Beyond just getting acclimated to Zorn’s hardcore-informed aesthetic, the players had to condition themselves to withstand the force of the music itself — especially when performing in small clubs like SoHo’s Knitting Factory.
“I’d never really played that loud,” Frisell says. “Wayne and Joey and me, we all got these custom-made earplugs, just to be able to deal with it. I think Fred and John were cool with just being in it. But it was brutal. … I remember some of the times at the Knitting Factory, what it felt like on the stage — I just had to have those earplugs in. It’s like you’re in the middle of this storm. It was physical; you could feel it in your body.”
“That’s the hardest physical work I’ve ever done,” says Baron of playing in Naked City, and adds that, at the time, he took lessons in endurance from famed Dave Brubeck drummer Joe Morello to help him manage. One particular chapter of Naked City nearly pushed him to the brink: when the band was performing its 1992 release Leng Tch’e (the title refers to the Chinese execution method known as “death by a thousand cuts”). Here, the group traded “blocks of sound” jump-cuts for an excruciatingly slow half-hour doom-metal hellscape punctuated by manic drum eruptions.
Looking for the next frontier in heavy at the time, Zorn says he turned his attention from speed-crazed grindcore to the lumbering churn of bands like the Melvins. “OK, I’ve mastered the Webern, 30-second, one-minute piece that’s not just one scream, but that actually has a structure, has a form, and there’s maybe 10 or 20 different elements in that short 30 seconds,” Zorn says. “What can I do with a long-form piece of that intensity? As a composer, it’s the natural thing, to challenge yourself every which way you can. And the inspiration in that world was the Melvins. I thought they were amazing.”
“I’ll never forget,” Baron says with a laugh when asked about performing Leng Tch’e. “It’s extremely exhausting for the drums. Because, you know, the electronic instruments, they can just turn up a knob and the sound is there. To compete with that or to blend with that [as a drummer], it’s not just the PA being loud; you’ve got to hit like that. That was extremely challenging for me, because it’s a long time: If you’re doing a blast beat, 30 seconds can seem like hours.”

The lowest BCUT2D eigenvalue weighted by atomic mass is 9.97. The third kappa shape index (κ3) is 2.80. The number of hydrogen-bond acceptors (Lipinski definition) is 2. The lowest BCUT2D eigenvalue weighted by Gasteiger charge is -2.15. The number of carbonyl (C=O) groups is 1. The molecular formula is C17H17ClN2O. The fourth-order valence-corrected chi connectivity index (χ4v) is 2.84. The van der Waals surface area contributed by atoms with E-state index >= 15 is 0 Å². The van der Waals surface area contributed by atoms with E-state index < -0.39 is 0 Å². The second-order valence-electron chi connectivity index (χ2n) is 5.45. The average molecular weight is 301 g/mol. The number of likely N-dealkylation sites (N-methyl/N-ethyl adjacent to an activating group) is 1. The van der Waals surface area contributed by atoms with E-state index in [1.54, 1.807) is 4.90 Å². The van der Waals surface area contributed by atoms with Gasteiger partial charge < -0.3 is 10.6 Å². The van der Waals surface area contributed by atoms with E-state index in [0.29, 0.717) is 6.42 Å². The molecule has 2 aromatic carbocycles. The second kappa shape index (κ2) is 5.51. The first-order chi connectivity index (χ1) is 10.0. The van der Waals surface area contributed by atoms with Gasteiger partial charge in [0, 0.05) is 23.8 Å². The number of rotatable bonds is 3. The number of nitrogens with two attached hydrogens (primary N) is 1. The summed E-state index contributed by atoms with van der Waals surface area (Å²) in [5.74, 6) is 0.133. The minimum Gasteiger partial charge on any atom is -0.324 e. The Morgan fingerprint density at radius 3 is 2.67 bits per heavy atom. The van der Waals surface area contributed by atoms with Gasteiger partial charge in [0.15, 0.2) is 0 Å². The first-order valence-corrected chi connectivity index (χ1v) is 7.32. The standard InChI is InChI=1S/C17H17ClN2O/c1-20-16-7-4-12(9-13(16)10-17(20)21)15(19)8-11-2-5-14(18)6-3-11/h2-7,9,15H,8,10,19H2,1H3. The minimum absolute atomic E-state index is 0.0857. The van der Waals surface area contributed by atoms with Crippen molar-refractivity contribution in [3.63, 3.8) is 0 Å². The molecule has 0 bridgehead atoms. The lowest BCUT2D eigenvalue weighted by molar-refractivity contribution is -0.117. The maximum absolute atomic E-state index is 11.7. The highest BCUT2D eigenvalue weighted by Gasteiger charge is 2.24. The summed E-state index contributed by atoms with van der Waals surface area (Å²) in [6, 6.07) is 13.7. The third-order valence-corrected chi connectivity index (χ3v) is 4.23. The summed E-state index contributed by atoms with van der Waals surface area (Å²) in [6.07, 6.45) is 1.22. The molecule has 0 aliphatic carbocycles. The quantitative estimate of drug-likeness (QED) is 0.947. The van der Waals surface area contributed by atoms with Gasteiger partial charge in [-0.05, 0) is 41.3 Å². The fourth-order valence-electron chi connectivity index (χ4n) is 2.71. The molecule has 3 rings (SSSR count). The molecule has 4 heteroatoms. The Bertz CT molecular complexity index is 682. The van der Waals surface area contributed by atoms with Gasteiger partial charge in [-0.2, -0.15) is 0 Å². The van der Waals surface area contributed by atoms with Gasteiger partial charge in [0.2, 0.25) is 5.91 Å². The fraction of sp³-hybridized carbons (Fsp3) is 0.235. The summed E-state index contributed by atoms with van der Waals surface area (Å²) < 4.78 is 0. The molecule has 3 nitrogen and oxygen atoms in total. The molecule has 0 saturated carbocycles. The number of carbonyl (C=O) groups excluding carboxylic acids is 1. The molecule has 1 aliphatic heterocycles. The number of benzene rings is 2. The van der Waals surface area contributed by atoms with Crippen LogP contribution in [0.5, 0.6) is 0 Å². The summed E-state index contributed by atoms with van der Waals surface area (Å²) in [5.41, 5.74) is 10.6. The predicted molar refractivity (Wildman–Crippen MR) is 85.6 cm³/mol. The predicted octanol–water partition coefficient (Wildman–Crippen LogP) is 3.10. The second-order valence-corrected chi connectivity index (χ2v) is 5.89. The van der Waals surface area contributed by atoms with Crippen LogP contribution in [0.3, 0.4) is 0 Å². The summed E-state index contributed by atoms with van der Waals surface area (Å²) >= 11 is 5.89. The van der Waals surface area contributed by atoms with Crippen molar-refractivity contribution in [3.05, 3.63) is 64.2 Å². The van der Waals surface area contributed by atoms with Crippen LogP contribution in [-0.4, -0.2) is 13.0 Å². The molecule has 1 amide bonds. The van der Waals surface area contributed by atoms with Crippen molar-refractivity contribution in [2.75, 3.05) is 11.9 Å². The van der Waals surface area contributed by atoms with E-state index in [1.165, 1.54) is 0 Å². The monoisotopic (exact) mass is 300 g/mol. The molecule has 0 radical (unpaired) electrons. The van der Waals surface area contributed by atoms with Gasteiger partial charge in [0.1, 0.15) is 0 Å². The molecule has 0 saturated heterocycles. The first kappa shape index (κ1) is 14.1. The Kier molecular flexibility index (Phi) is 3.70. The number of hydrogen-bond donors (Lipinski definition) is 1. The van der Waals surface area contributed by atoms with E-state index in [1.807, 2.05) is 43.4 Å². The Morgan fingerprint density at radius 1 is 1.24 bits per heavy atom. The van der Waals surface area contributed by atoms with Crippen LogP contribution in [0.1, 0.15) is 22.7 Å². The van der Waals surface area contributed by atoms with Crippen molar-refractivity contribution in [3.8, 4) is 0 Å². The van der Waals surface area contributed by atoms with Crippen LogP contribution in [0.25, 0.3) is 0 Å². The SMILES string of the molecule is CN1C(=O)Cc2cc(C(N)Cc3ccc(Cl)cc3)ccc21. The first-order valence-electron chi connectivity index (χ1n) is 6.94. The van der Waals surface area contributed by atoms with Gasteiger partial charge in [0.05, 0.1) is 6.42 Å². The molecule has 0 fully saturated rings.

Yamatsuka Eye entered Naked City a bit better prepared. The vocalist, who’s around 10 years Zorn’s junior, was accustomed to wildly over-the-top performance styles; as a member of the Osaka, Japan, noise band Hanatarash, he’d shriek with alarming fury, abuse power tools onstage, and leave venues literally leveled.
Eye knew Zorn’s work well when he met the composer in Japan in the late Eighties at a show by Geva Geva, the vocalist’s trio with fellow rock extremists K.K. Null and Tatsuya Yoshida (both also later Zorn collaborators).
“John Zorn’s music and jam sessions were already on heavy rotation on my Walkman back then,” Eye (now known as Yamataka Eye) writes in an email. “His music really expanded my consciousness and influenced me, so I was really happy when he came up and talked to me.” He recalls hearing various Zorn solo albums, as well as improv collaborations with Arto Lindsay and experimental guitarist Elliott Sharp, on tapes he’d gotten from friends. “It was refreshing to hear this new approach to improvisation, and listening to him felt like juice was being squeezed from my brain,” Eye says.
Zorn invited Eye to perform with Naked City, and his debut with the band came at a 1989-90 New Year’s Eve show at New York’s Puck Building. Within the band’s highly structured sound world, Eye acted as a carefully deployed chaos element, cued in and out by Zorn. “John’s hand signals either meant ‘stop’ or ‘go,’ and besides that I was free to do what I wanted,” Eye says. “My approach was to insert my voice as a dynamic object into the performance,” he adds.
As for the band’s signature jump-cuts, he wasn’t fazed in the slightest. His band Boredoms would soon become well-known in the West for their ecstatic, off-the-wall approach to rock, so he felt right at home within Naked City’s rapid-fire shifts.
“During the performance, there would be moments that sounded like a scene from a film, but the next bar would transform into something completely different,” he recalls of the Puck Building show. “While we were performing, it didn’t feel like we were destroying the context of the music, but felt more like a three-dimensional and multifaceted sensation of riding a vehicle, which felt really good. My brain would automatically integrate all these sounds together into one image. This approach felt more real to me than the music I had listened to up until then, and was close to the way I perceived music in reality. I wouldn’t call this music ‘eclectic’; it was more like the way we perceive dreams. It was like a holistic and balanced presentation of reality to me.”